In Barkha Dutt, Hindu Right saw easy target for its dislike towards NDTV, Kashmir and women, while Facebook and Twitter obliged

The Virtual Hindu Rashtra
Saffron Nationalism and New Media
Book Excerpt 

In the post-liberalisation era, it is the sphere of television, however, that has arguably witnessed the most dramatic changes. From two black-and-white state-run channels, with limited programming on a narrow band of themes, such as national integration, agriculture, yoga, national sport and wholesome family-friendly fare, Indian television has experienced an explosion of channels in every major language and programming in every conceivable area, from cricket to kabbadi in the realm of sports, food, lifestyle, travel channels and entertainment. Whether it is lachrymose soap operas that peddle the most conservative social values, reruns of Hollywood classics, a surfeit of Bollywood fare, a profusion of religious channels with sermons and sermonisers aimed at followers of all major religions and assorted denominations, the television industry has expanded manifold since then.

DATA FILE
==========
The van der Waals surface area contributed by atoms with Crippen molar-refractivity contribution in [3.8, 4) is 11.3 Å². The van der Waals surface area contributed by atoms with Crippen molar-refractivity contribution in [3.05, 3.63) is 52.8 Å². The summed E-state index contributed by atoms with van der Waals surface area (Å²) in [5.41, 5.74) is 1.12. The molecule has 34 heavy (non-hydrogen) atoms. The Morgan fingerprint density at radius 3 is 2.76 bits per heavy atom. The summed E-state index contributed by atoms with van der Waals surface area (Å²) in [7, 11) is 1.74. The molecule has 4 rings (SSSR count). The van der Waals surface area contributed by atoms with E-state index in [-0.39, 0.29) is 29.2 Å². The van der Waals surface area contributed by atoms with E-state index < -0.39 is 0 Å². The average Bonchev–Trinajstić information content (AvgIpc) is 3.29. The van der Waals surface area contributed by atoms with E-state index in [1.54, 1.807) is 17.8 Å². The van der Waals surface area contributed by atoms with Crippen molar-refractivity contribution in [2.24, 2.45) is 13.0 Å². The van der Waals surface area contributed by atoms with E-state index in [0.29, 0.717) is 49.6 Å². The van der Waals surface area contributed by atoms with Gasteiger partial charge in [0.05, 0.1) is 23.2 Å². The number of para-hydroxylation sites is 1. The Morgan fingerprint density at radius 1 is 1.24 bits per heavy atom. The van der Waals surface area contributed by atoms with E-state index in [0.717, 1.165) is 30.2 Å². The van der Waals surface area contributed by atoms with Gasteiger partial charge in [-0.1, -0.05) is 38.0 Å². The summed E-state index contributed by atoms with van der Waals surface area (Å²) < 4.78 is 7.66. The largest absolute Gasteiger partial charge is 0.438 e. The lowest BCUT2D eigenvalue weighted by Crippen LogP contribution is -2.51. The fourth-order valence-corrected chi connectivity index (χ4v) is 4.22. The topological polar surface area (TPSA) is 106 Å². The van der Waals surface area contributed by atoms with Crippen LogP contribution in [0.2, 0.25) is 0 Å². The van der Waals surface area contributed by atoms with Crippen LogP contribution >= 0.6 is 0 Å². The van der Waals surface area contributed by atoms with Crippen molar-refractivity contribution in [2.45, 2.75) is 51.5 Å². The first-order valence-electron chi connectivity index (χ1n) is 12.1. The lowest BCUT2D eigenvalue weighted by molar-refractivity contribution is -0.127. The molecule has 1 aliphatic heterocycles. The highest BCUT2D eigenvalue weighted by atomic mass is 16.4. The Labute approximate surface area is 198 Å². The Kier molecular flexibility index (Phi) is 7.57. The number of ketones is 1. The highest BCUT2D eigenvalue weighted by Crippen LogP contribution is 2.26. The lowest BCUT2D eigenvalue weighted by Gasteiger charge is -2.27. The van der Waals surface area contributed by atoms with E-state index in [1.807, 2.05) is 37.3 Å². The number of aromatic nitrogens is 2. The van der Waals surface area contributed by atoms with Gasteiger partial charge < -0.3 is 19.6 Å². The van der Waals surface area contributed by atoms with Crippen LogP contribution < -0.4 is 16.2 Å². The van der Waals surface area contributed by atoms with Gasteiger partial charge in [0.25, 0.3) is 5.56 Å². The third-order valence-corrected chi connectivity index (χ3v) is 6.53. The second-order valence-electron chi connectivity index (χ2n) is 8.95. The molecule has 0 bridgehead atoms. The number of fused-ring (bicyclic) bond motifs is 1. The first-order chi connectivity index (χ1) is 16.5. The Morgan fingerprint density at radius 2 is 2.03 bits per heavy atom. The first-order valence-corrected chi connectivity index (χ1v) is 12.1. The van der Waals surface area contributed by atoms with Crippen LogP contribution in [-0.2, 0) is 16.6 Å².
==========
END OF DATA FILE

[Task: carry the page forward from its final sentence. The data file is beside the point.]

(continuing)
Founded in 1988 by Prannoy Roy and Radhika Roy, the media network NDTV was a pioneer in the television space, and among its roster of journalists and anchors, it was the journalist Barkha Dutt, more than anyone else, who created the figure of the contemporary English-language television anchor, and perhaps, the non-English language television anchor as well. Dutt’s ambition and drive in covering stories in conflict-ridden Kashmir or the Mumbai terrorist attacks in November 2008, talent for scoring important interviews, and the popularity of her discussion show, The Buck Stops Here, were the key factors in influencing an entire generation of young Indians to seek a career in the media. No less significant was Dutt’s mode of delivering the news which, in its middle-class Indian English inflections and intonation, stood in pointed contrast to the faux-BBC accent of the English-language newscasters of Doordarshan and All India Radio. Even today, Dutt’s influence can be seen in the manner in which the typical news anchor or journalist on an English-language media channel speaks and reports. NDTV was also home to several other prominent television journalists and anchors working in Indian television today, though many have since moved to other television channels.